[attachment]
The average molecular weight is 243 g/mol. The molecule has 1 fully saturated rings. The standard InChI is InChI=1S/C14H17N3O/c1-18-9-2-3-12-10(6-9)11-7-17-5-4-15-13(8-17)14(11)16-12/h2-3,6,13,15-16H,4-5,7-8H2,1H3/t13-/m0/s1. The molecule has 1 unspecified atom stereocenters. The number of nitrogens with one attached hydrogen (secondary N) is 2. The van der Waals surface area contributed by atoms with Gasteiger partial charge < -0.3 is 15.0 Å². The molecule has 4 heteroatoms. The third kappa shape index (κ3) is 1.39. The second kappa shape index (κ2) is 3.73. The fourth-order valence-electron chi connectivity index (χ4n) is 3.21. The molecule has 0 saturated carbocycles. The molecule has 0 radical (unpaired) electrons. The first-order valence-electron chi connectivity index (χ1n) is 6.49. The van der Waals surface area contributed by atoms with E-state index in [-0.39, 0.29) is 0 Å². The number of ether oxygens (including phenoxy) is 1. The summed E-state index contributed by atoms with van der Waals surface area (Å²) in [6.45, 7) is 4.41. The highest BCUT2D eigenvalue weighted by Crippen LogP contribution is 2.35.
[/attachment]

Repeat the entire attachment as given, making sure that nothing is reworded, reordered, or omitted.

The average molecular weight is 243 g/mol. The molecule has 1 fully saturated rings. The standard InChI is InChI=1S/C14H17N3O/c1-18-9-2-3-12-10(6-9)11-7-17-5-4-15-13(8-17)14(11)16-12/h2-3,6,13,15-16H,4-5,7-8H2,1H3/t13-/m0/s1. The molecule has 1 unspecified atom stereocenters. The number of nitrogens with one attached hydrogen (secondary N) is 2. The van der Waals surface area contributed by atoms with Gasteiger partial charge < -0.3 is 15.0 Å². The molecule has 4 heteroatoms. The third kappa shape index (κ3) is 1.39. The second kappa shape index (κ2) is 3.73. The fourth-order valence-electron chi connectivity index (χ4n) is 3.21. The molecule has 0 saturated carbocycles. The molecule has 0 radical (unpaired) electrons. The first-order valence-electron chi connectivity index (χ1n) is 6.49. The van der Waals surface area contributed by atoms with E-state index in [-0.39, 0.29) is 0 Å². The number of ether oxygens (including phenoxy) is 1. The summed E-state index contributed by atoms with van der Waals surface area (Å²) in [6.45, 7) is 4.41. The highest BCUT2D eigenvalue weighted by Crippen LogP contribution is 2.35.